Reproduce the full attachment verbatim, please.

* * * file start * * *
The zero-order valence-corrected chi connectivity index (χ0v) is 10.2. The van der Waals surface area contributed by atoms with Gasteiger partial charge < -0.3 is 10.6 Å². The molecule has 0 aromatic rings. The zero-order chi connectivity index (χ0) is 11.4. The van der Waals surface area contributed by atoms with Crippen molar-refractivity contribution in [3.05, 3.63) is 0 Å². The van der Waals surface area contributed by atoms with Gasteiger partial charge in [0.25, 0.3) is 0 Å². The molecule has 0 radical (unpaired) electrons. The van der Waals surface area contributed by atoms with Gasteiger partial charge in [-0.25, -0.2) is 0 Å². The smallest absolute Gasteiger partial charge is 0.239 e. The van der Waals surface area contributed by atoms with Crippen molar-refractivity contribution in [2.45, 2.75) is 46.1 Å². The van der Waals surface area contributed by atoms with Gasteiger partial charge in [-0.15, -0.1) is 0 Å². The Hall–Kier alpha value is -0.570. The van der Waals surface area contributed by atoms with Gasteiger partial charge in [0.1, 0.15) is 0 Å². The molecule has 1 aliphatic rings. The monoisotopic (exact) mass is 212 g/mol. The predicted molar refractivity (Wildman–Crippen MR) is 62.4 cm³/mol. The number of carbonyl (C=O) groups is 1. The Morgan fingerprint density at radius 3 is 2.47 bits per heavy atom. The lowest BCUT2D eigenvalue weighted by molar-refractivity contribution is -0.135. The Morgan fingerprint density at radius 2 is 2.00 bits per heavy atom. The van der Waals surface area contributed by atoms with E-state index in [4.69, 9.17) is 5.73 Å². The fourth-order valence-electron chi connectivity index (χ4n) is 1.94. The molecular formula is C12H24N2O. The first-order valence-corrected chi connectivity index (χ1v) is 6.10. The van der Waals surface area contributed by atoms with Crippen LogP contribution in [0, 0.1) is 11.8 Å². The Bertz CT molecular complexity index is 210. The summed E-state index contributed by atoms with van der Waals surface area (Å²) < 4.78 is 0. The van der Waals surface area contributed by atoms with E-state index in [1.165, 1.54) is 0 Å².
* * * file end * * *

The zero-order valence-corrected chi connectivity index (χ0v) is 10.2. The van der Waals surface area contributed by atoms with Gasteiger partial charge < -0.3 is 10.6 Å². The molecule has 0 aromatic rings. The zero-order chi connectivity index (χ0) is 11.4. The van der Waals surface area contributed by atoms with Crippen molar-refractivity contribution in [3.05, 3.63) is 0 Å². The van der Waals surface area contributed by atoms with Gasteiger partial charge in [0.25, 0.3) is 0 Å². The molecule has 0 radical (unpaired) electrons. The van der Waals surface area contributed by atoms with Gasteiger partial charge in [-0.25, -0.2) is 0 Å². The smallest absolute Gasteiger partial charge is 0.239 e. The van der Waals surface area contributed by atoms with Crippen molar-refractivity contribution in [2.45, 2.75) is 46.1 Å². The van der Waals surface area contributed by atoms with Gasteiger partial charge in [-0.15, -0.1) is 0 Å². The Hall–Kier alpha value is -0.570. The van der Waals surface area contributed by atoms with Gasteiger partial charge in [0.1, 0.15) is 0 Å². The molecule has 1 aliphatic rings. The monoisotopic (exact) mass is 212 g/mol. The predicted molar refractivity (Wildman–Crippen MR) is 62.4 cm³/mol. The number of carbonyl (C=O) groups is 1. The Morgan fingerprint density at radius 3 is 2.47 bits per heavy atom. The lowest BCUT2D eigenvalue weighted by molar-refractivity contribution is -0.135. The Morgan fingerprint density at radius 2 is 2.00 bits per heavy atom. The van der Waals surface area contributed by atoms with E-state index in [4.69, 9.17) is 5.73 Å². The fourth-order valence-electron chi connectivity index (χ4n) is 1.94. The molecular formula is C12H24N2O. The first-order valence-corrected chi connectivity index (χ1v) is 6.10. The van der Waals surface area contributed by atoms with Crippen LogP contribution in [0, 0.1) is 11.8 Å². The Bertz CT molecular complexity index is 210. The summed E-state index contributed by atoms with van der Waals surface area (Å²) < 4.78 is 0. The van der Waals surface area contributed by atoms with E-state index in [1.165, 1.54) is 0 Å².